Understanding Unconscious Bias – Insights from Neuroscience

27 March 2021 | Hot Topic, Research

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Understanding Unconscious Bias – Insights from Neuroscience

by Eithne Knappitsch 

Understanding the nature of unconscious bias, its implications and how to reduce or correct it, is becoming an increasingly popular part of corporate training. 

What is unconscious bias? 

Numerous studies have documented the far-reaching impact biases can have in the workplace — and there is plenty of scope for more, considering there are over 200 identified cognitive biases! Put simply, unconscious bias is a bias in judgement or behaviour that occurs below our conscious awareness or control. Sometimes referred to as hidden bias or blind spot, it is primarily negatively connoted, which explains why some intercultural professionals prefer to use terms such as ‘frame’ or ‘lens’ rather than talk about ‘bias’.  

How does unconscious bias work? 

The brain functions like a perceptual lens, filtering incoming stimuli and categorizing it based on experiences, environmental influences and preferences developed over time. The brain’s circuitry follows certain paths and patterns to save on cognitive resources. This is a necessary part of the brain’s evolutionary design – generating frames and filters to ease the intake of information, while retaining key information necessary for survival. 

This set of preestablished filters, formed through experience or memories, and most often associated with pleasure or pain (anxiety), essentially influences how each person sees, hears and interprets the environment around them. The brain seeks to use cognitive resources efficiently and relies on previously saved and learned processes, automatically placing individuals and things into ‘categories’.  

These processes are so deeply engrained in the unconscious that we are unaware of their influence; with the consequence that they are difficult to access and change. Srini Pillay (2011), for example, suggests that the unconscious part of the brain is responsible for up to 50% of our daily decisions. As soon as a bias is formed, the brain falls back into this pattern of thinking, by which our biases are reinforced and reactivated. 

Does neuroscience shed light on unconscious bias?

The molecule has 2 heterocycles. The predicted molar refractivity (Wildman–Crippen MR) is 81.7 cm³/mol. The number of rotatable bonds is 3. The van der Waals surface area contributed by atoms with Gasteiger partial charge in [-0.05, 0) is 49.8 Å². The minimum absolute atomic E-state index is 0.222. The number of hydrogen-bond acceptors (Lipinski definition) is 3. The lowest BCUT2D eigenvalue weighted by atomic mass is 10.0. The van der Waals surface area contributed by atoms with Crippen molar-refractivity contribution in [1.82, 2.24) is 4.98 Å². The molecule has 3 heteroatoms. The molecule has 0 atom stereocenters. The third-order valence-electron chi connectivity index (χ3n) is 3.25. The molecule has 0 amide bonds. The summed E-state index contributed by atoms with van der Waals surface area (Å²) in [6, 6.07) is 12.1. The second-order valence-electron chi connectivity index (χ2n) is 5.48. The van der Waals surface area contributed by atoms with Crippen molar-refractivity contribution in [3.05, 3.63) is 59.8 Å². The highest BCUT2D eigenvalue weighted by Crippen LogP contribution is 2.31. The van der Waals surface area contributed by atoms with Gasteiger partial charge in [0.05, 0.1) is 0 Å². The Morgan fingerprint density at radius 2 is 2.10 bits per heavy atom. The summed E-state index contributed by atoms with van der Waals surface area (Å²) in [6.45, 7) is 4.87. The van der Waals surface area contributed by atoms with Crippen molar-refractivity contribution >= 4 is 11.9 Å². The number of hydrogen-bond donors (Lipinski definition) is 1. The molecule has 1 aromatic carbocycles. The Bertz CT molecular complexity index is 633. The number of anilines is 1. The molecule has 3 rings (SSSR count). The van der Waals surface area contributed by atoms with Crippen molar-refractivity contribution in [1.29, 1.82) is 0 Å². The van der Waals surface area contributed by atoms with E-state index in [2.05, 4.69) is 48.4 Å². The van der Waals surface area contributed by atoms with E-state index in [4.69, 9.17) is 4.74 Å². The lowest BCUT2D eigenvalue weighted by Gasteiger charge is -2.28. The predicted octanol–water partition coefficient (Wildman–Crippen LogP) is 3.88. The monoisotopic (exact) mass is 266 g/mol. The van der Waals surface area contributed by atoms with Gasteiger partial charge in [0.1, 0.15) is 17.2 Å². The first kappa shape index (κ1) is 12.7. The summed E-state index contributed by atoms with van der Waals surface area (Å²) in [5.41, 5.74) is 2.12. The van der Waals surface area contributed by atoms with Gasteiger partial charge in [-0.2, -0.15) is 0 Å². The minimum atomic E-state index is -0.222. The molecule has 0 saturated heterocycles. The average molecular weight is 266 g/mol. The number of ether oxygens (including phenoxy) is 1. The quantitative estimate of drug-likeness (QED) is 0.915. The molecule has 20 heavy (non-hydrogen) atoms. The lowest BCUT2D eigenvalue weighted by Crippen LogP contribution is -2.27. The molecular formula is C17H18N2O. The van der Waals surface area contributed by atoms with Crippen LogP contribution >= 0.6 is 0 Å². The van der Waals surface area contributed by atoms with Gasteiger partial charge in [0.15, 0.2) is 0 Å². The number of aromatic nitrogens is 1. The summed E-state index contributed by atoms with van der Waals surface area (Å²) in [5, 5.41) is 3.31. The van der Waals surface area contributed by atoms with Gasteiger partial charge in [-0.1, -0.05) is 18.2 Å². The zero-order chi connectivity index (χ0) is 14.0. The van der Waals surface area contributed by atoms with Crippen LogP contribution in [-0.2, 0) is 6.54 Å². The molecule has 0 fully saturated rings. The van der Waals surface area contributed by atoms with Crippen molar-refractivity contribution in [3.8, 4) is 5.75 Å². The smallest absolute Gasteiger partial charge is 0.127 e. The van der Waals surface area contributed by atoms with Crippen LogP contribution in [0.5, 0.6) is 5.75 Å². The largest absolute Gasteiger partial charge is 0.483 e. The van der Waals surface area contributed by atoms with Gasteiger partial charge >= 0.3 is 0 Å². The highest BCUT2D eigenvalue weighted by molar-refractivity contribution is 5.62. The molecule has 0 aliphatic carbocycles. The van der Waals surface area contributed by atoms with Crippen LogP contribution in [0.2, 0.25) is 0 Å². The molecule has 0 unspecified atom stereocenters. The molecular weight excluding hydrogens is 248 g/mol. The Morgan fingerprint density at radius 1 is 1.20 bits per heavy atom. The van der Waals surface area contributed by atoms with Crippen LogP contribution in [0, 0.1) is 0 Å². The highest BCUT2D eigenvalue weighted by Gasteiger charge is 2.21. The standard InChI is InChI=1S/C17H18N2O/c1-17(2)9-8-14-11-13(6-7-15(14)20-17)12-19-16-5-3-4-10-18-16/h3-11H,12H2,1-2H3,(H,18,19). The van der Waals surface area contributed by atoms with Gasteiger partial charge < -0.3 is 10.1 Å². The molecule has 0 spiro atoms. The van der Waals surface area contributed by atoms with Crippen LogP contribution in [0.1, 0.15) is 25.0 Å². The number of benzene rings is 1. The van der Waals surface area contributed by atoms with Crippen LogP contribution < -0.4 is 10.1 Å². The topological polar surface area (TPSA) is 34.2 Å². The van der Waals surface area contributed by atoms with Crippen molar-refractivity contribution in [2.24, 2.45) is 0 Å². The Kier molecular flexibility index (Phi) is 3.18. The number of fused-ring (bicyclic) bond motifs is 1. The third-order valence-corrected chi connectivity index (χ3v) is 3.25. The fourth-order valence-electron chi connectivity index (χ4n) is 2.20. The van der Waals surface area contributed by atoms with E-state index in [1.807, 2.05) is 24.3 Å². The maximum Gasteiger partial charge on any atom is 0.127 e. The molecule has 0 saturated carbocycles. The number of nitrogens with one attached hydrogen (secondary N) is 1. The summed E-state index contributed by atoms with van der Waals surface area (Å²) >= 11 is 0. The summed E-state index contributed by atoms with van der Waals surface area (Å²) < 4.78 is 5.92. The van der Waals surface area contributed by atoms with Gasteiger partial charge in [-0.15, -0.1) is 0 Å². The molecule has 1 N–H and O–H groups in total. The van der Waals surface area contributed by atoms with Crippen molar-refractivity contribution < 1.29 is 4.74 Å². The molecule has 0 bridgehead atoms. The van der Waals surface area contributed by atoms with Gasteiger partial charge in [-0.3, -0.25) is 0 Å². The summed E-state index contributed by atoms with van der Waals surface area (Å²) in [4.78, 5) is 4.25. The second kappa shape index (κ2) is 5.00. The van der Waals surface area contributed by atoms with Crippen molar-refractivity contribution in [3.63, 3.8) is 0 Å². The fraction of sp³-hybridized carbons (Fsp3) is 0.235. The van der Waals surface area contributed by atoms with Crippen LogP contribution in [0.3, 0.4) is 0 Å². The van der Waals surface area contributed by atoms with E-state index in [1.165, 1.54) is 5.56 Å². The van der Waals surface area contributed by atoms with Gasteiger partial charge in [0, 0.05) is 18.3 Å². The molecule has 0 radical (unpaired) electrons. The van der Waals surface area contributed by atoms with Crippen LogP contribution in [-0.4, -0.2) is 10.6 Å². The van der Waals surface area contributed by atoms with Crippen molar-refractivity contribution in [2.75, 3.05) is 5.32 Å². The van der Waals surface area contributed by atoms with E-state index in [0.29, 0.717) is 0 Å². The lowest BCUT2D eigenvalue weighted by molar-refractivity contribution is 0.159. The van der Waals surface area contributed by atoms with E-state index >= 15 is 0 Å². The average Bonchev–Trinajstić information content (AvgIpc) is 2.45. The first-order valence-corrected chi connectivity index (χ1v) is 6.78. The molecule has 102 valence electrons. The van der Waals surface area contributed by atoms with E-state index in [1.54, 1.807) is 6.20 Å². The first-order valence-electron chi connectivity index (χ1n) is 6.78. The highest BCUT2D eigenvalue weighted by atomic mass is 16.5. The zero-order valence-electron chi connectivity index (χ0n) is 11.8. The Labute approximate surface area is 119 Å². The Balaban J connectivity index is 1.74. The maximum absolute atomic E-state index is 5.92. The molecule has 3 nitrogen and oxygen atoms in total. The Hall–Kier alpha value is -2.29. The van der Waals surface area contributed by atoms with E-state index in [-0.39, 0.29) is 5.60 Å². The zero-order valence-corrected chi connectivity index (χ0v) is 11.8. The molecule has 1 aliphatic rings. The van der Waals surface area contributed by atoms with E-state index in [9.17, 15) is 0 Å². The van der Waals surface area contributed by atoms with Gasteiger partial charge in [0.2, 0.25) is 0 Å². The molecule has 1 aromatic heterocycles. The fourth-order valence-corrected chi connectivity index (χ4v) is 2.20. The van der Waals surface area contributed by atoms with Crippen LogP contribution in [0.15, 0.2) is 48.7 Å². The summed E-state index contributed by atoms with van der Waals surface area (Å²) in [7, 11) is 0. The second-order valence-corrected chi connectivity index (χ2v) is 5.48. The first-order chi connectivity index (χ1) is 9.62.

While several studies provide evidence of the discriminatory or unwanted effects of unconscious bias, in the past empirical testing was criticised for providing contradictory results or lacking comprehensive measurements. Recent advances in neuroscience, however, are shedding new light on the cognitive processes of the brain, while neuroimaging is literally shining a light on the parts of the brain responsible for unconscious processing.  

Studies using magnetic resonance imagining (MRI), a brain scan showing up our neural wiring, have revealed implicit brain activity triggered by faces or race. Researchers have recently shown how knowledge from our social environment can bias how we perceive each other — not only based on appearance, but also on what we know about a person, for example, in terms of their heterosexuality or homosexuality (Afdile et al. 2019).  

Afdile et al. show that the brain can develop biases based on learned knowledge and react in a biased way to these traits. As culture is learned, it seems clear that biases based on learned cultural knowledge can affect how we perceive and behave with others. 

Can intercultural professionals apply the findings of neuroscience to their work? 

Neuroscience both validates and provides a strong foundation for the work of intercultural professionals. Current findings indicate that unconscious bias affects our interactions, but also shows that neuroplasticity means we can consciously engage with and steer certain processes in the brain.  

Intercultural training should focus on helping individuals and organisations understand how the brain works and why unconscious processing happens, examining practices and activities that lead to increased awareness of the different brain states and ways to override them. Intercultural trainers could draw on neuroscience, for example, to discuss the processes taking place in the brain when we interact with people different to ourselves (in-group and out-group dynamics), when we are experiencing stress or conflict, or how our biases affect our thinking and communication, as well as the techniques we can use to engage more consciously in our interactions with others.  

Being able to consciously shift brain states helps establish new neuropathways that lead to more open and positive behaviours and communication. Perspective taking exercises can be used to increase empathy, while applying thinking tools to consciously activate the neocortex or ‘higher brain’ can lead to increased cognitive flexibility and more conscious decision-making. As this field of research is still in its infancy, it is advisable to remain cautious of overly enthusiastic and partly unsubstantiated claims. 


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